Mike McCaul, chair of the homeland security committee, says device contained same explosive as Paris and Brussels attacks and bomber was not ‘lone wolf’
The bomb detonated by the Manchester terrorist Salman Abedi used the same explosive as those in the Paris and Brussels attacks, a US lawmaker has said, pointing to a possible link to the same terrorist network.
The chair of the US House’s homeland security committee, the Republican Mike McCaul, said the bomb suggested a “level of sophistication” that implied its maker or makers may have had foreign training.
McCaul said the backpack carried by Abedi in Monday’s attack was loaded with the same explosives used in the November 2015 attacks in Paris and the Brussels attack in March 2016 carried out by Islamic State extremists. He described it as “a classic explosive device used by terrorists”.
McCaul said the evidence known about the attack so far indicated “we’re not dealing with a lone wolf situation”.
A former counter-terrorism specialist with extensive experience of bomb disposal and knowledge of the Middle East described the design as “unsophisticated”.
But the specialist – who declined to be named – added: “It’s unusual to get it right first time. Normally you would expect people to have a fairly extensive period of testing behind them. This indicates to me there is a broader network and that Abedi was the mule rather than the bombmaker.” He added: “The bombmaker is still out there.”
The specialist said that the “improvised initiator” suggested that the explosives used in the bomb were “home made”. The scenario that army explosives might have been imported from Libya appeared less likely, he said.
Will Geddes, a British security specialist, said the detonator used in the Manchester bomb was a “specially acquired piece of equipment”.
“The most interesting part was the detonator itself. It takes the bomb beyond homemade. It suggests it was well put together and packaged, and professionally assembled.”
Geddes, the chief executive of the security consultants ICP, added: “I think it’s highly unlikely that Abedi got this piece independently. I think the bomb would have been delivered in its final format either by a courier or by the bombmaker.”
The detonator functioned as a dead man’s trigger, he said. He added that the bomb could have been set off either by depressing a “pressel switch” or by letting go of it, in the event that the bomber was shot or incapacitated.
British authorities are exploring whether Abedi, who grew up in Manchester but had travelled to and from Libya since 2011, had links with terrorist networks across Europe and north Africa.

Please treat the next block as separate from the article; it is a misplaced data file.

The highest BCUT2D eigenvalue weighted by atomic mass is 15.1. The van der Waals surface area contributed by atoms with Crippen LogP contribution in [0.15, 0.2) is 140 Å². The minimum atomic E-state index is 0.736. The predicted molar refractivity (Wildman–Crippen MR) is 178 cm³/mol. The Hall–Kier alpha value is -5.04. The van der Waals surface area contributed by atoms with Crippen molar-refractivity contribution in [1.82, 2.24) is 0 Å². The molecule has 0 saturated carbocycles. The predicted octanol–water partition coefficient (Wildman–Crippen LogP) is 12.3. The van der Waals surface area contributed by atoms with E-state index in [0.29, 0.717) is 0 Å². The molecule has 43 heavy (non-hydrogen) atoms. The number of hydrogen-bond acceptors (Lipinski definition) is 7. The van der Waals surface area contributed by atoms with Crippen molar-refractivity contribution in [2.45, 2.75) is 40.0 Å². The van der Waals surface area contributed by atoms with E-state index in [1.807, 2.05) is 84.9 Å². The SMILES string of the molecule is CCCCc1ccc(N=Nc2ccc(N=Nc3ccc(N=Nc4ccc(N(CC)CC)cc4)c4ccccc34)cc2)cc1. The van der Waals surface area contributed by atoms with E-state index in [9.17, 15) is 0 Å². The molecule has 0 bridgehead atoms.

An official said one element of the investigation was whether Abedi was part of a larger terror cell that included Mohamed Abrini, otherwise known as “the man in the hat”, with connections to the Brussels and Paris attacks. Abrini visited Manchester in 2015.
Nuts and bolts were packed around the bomb. Such was the power of the blast it generated that fragments of metal penetrated doors and walls of the arena. Nuts and bolts were removed from the bodies of survivors during surgeries.
Abedi was standing in the middle of a crowd when he detonated his explosive. The upper part of his body was thrown towards the entrance to the arena by the blast.
“The British police have been very clear that they want to control the flow of information in order to protect operational integrity, the element of surprise,” Rudd said on Wednesday morning.
A mother, at the concert with her two daughters, described seeing a man she believes to have been the suicide bomber. Emma Johnson told BBC Radio 5 Live: “I turned and saw [a] bright red top in the crowd with a grey panel down the front with risen bits all over it. It was that which stood out because it was so intense among the crowds of people. As quick as I saw it the explosion happened.”
She said she was 15ft (4.5 metres) away. “It happened near where they sell the merchandise,” said Johnson. “There were dead bodies everywhere. I saw the remains of the torso and the remains of the body.”
The metro mayor of Greater Manchester, Andy Burnham, said: “My heart goes out to families who have lost loved ones, my admiration to our brave emergency services. A terrible night for our great city.”
The Manchester Arena has a 21,000 capacity and is one of the largest music venues in Europe.
The ambulance service covering Manchester, which is dealing with a significant toll of wounded people, asked people to contact them only if they were in a life-threatening situation because of the “large number of resources” at the incident.
Source: The Guardian